Colonialism and Development: Britain and Its Tropical Colonies, 1850-1960

By Michael Havinden; David Meredith | Go to book overview

2

The tropical colonies in the mid-Victorian age (1850-70)

Opportunities and problems


THE UNCERTAIN FUTURE OF THE TROPICAL COLONIES

The 1850s make a good starting point for an analysis of the development of the tropical empire, because they were the critical decade during which vital decisions had to be taken as to whether it was worth retaining tropical colonies at all, since the process of granting responsible government to the settlement colonies was in full swing. The economic difficulties experienced by the West Indies after the final ending of slavery in 1838, the high costs (both in money and lives) of maintaining the navy’s anti-slave trade patrols off the West African coast, and the generally disease-laden and unpromising aspect of tropical areas, made many people in Britain feel that the retention of tropical colonies (let alone their expansion) was a foolish and costly enterprise. Disraeli’s famous comment in 1852 about the colonies being a ‘millstone around our necks’ captured this mood, but in the event it proved to be only a passing phase. 1 Despite much agonising Britain did not give up its tropical colonies. On the contrary it began a process—slow and hesitating at first—of gradually expanding them, so that by 1885, (even before the scramble for Africa) the size of the tropical empire was very considerably greater than it had been in 1850. 2 The reasons for this were varied and complex and will be considered in more detail for each region in due course.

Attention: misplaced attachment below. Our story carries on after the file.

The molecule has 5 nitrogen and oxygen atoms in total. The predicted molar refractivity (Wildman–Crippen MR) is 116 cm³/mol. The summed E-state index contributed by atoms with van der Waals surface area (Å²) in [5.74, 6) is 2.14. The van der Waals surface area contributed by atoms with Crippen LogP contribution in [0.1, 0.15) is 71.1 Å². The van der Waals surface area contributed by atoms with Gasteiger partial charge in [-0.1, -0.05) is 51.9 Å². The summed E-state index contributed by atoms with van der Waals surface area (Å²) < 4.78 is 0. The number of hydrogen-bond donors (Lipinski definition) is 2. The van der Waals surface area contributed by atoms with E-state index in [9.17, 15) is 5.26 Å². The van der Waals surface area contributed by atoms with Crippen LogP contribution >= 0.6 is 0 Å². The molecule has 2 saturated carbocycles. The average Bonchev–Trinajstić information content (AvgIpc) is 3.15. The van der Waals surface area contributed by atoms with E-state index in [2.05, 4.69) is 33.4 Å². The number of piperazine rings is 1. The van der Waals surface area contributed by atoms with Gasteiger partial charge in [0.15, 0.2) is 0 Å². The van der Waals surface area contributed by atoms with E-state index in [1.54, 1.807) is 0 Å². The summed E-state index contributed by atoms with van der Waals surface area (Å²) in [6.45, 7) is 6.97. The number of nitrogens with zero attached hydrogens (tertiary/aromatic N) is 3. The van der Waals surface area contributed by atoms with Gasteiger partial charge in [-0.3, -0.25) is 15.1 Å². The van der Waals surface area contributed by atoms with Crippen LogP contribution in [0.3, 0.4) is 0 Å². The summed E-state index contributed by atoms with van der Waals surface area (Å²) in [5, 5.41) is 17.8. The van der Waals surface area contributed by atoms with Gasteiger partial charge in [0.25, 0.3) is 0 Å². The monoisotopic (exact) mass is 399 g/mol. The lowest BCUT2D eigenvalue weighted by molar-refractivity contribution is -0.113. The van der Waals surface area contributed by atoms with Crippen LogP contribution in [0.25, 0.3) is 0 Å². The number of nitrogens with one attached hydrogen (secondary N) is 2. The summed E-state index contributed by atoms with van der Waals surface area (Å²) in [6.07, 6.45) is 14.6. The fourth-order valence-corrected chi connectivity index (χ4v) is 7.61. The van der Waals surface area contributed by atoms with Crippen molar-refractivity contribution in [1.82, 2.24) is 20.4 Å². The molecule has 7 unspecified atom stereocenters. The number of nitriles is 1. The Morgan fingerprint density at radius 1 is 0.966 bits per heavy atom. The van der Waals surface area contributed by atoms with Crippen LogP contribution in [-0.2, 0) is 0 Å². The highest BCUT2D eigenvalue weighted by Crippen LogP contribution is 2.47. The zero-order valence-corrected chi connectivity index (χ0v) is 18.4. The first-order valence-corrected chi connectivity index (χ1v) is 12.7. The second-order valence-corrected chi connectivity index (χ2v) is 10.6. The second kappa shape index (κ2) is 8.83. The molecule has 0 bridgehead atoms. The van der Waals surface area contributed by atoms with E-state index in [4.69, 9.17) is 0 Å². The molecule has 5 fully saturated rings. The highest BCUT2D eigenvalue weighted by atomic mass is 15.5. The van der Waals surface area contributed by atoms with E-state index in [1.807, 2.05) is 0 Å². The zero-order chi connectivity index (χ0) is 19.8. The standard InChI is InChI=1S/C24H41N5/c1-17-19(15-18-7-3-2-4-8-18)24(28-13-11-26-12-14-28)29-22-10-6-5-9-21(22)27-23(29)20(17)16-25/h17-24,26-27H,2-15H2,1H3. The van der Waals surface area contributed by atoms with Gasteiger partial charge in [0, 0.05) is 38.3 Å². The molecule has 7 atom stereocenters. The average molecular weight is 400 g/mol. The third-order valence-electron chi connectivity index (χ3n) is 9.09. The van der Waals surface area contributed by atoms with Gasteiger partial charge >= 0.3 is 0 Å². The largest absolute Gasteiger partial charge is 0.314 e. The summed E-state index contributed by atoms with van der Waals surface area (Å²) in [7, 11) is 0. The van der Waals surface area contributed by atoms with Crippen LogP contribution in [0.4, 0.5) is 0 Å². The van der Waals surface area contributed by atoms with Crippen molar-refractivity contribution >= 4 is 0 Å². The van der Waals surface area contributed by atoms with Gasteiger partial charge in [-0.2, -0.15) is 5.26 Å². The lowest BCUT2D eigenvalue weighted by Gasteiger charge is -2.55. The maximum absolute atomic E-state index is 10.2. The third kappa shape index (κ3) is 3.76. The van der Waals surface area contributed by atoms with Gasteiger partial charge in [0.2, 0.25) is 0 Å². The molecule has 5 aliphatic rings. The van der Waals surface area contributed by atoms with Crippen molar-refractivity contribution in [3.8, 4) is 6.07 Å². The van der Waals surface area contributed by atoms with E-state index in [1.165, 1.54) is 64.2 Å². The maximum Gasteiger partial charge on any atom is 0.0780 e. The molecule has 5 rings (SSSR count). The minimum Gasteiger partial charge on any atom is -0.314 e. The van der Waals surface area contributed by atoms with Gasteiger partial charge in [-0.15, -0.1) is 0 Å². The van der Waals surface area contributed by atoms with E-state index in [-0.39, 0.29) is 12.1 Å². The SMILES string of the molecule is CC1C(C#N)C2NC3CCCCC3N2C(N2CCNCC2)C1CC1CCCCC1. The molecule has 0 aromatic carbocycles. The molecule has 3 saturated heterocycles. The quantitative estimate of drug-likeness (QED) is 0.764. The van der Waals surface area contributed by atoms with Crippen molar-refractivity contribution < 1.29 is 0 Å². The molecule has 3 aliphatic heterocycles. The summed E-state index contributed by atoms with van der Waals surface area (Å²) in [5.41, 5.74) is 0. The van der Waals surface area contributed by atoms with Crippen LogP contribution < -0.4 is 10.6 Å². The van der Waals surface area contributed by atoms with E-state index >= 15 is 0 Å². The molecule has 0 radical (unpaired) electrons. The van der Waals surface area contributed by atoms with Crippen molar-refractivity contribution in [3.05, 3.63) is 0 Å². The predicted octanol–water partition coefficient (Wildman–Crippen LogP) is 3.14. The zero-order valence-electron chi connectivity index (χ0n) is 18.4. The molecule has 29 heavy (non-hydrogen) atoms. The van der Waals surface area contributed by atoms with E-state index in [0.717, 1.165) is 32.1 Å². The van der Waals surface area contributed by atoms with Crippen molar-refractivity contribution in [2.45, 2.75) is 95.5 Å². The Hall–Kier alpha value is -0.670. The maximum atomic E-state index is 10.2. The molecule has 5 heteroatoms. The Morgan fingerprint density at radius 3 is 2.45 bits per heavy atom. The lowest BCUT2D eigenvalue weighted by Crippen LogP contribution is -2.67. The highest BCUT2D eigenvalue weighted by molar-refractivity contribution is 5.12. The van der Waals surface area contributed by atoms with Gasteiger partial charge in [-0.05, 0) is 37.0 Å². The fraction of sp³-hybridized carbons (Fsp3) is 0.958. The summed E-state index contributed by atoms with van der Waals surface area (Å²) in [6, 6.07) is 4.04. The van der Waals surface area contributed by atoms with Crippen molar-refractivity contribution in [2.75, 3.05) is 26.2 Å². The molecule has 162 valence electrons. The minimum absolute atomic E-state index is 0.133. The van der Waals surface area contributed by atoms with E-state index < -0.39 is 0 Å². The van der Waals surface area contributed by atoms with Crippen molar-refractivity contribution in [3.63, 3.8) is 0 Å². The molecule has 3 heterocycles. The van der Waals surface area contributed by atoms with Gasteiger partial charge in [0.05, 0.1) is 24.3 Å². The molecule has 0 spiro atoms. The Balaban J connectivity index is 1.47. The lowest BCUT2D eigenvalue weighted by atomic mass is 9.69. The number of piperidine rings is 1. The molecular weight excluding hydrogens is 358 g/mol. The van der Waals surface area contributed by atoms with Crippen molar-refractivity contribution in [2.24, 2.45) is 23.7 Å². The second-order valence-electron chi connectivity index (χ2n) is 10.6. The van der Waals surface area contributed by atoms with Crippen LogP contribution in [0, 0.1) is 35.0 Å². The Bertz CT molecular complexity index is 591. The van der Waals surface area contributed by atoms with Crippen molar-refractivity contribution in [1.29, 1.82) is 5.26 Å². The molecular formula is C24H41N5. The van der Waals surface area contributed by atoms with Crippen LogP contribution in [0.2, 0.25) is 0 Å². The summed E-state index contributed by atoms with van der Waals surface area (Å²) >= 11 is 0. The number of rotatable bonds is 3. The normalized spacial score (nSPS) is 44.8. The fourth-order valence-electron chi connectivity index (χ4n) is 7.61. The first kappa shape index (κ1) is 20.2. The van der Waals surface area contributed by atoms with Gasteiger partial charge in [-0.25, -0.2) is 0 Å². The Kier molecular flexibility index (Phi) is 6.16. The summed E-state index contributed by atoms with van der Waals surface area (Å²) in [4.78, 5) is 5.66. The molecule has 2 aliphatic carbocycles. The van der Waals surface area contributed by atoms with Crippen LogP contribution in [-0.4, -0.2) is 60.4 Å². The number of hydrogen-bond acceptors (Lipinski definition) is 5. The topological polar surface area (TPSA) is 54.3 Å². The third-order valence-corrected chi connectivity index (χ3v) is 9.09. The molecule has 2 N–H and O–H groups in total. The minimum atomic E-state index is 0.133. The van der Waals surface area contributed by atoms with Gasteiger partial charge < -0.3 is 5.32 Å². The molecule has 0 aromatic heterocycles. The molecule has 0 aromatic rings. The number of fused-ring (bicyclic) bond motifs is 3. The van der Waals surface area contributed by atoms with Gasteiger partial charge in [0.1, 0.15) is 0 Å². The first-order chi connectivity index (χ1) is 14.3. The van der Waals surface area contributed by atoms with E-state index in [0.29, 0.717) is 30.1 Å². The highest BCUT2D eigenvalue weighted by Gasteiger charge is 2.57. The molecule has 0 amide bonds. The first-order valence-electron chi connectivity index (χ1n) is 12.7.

What then was the inheritance of tropical colonies whose uncertain future the Colonial Office controlled in 1850? In Table 2.1 the tropical colonies are listed with their populations in the early 1850s, and in 1881. In that period of about 30 years their population virtually doubled from around 3.1 million to 6.1 million. The Asian colonies were the most populous at both dates: Ceylon leading the way with a population of a little over 1.7 million in the early 1850s, followed by the Straits Settlements in the Malayan peninsula with just over 200,000 inhabitants and Mauritius with just under that figure. The Asian colonies increased their population from nearly 2.2 million in 1850 to 3.85 million in 1881,

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